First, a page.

That's what I do as well, but partitioning defeats one of the advantages of the VHD usage (avoiding the waste of space).
I just have my desktop/documents/download/whatever folder on the real partition.
On the real partition I have also a VHD folder. On that folder I place a couple (or more) small dynamically expandable vhdx with just the OS(es)
But a further VHDX dedicated to the documents (nothing on the real partition other than the VHD folder) could do the job as well, depending on the personal preferences/needs.
that is also a good scheme.It is just that I like flexibility with system configuration.e.g.in light of the recent ransomware attacks I might select a lockdown/protection scheme which will deny any write attempt to media partition,only read operation allowed on media partition etc.even if I don't go through with it,I would still have the option which I think is worth a few MBs for one partition on a large hdd.Another scenario can be a backup solution which again gives more flexibility if one partition is solely for media & another solely for system related tasks etc.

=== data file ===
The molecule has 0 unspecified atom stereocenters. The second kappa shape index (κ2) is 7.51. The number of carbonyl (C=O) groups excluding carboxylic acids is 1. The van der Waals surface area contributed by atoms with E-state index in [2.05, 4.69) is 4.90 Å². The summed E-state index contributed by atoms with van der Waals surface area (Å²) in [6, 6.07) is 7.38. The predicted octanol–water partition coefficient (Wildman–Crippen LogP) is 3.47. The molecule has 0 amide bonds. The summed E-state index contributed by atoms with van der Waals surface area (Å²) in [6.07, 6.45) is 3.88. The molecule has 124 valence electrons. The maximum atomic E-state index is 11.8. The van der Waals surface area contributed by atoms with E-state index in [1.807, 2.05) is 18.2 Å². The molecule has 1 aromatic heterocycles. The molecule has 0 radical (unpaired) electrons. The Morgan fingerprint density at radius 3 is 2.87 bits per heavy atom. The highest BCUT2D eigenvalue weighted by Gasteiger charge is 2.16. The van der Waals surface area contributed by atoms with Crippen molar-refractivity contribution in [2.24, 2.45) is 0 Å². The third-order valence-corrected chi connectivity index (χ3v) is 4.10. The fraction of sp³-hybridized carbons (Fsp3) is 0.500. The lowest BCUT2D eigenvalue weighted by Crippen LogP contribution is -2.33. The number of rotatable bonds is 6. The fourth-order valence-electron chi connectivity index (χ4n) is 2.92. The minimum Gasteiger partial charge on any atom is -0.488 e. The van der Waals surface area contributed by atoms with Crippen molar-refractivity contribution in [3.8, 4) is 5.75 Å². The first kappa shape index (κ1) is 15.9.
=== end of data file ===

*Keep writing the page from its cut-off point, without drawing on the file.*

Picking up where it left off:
Good explanation, which keeps my interest high, though it seems to me that, like Acronis, it will also take extra time to create the VHD copies.
But as I’ve had no experience, I’d request the following clarification regarding the copy in an external bootable USB drive.
That would be a copy of what?
If copy of the main HDD, then it’s no good, it will be too large.
If a copy of Windows only, again it’s no good, as I’d have to reinstall all apps.
For it to be a usable bootable copy comparable to the Acronis image, it should include Windows plus installed apps (and desktop) only, nothing more and nothing less.
Furthermore, it should be possible to boot the PC from the USB and put this copy in replacement of the items it contains, without disturbing anything else.
Are the above requirements possible and easily achievable?